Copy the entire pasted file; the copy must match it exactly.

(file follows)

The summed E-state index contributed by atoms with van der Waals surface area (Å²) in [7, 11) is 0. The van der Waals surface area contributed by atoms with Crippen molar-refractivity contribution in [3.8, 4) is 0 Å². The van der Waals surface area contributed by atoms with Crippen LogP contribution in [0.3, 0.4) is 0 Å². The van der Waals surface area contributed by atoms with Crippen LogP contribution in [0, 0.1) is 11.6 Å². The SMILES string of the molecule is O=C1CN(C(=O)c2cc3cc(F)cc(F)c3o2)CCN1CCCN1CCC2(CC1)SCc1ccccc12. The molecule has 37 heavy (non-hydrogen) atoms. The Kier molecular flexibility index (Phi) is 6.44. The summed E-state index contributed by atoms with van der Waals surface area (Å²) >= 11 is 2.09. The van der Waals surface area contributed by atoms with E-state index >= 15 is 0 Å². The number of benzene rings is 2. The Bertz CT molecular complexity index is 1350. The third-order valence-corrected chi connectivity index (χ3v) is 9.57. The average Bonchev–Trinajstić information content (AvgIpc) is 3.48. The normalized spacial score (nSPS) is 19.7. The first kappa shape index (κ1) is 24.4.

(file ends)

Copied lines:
The summed E-state index contributed by atoms with van der Waals surface area (Å²) in [7, 11) is 0. The van der Waals surface area contributed by atoms with Crippen molar-refractivity contribution in [3.8, 4) is 0 Å². The van der Waals surface area contributed by atoms with Crippen LogP contribution in [0.3, 0.4) is 0 Å². The van der Waals surface area contributed by atoms with Crippen LogP contribution in [0, 0.1) is 11.6 Å². The SMILES string of the molecule is O=C1CN(C(=O)c2cc3cc(F)cc(F)c3o2)CCN1CCCN1CCC2(CC1)SCc1ccccc12. The molecule has 37 heavy (non-hydrogen) atoms. The Kier molecular flexibility index (Phi) is 6.44. The summed E-state index contributed by atoms with van der Waals surface area (Å²) >= 11 is 2.09. The van der Waals surface area contributed by atoms with E-state index >= 15 is 0 Å². The number of benzene rings is 2. The Bertz CT molecular complexity index is 1350. The third-order valence-corrected chi connectivity index (χ3v) is 9.57. The average Bonchev–Trinajstić information content (AvgIpc) is 3.48. The normalized spacial score (nSPS) is 19.7. The first kappa shape index (κ1) is 24.4.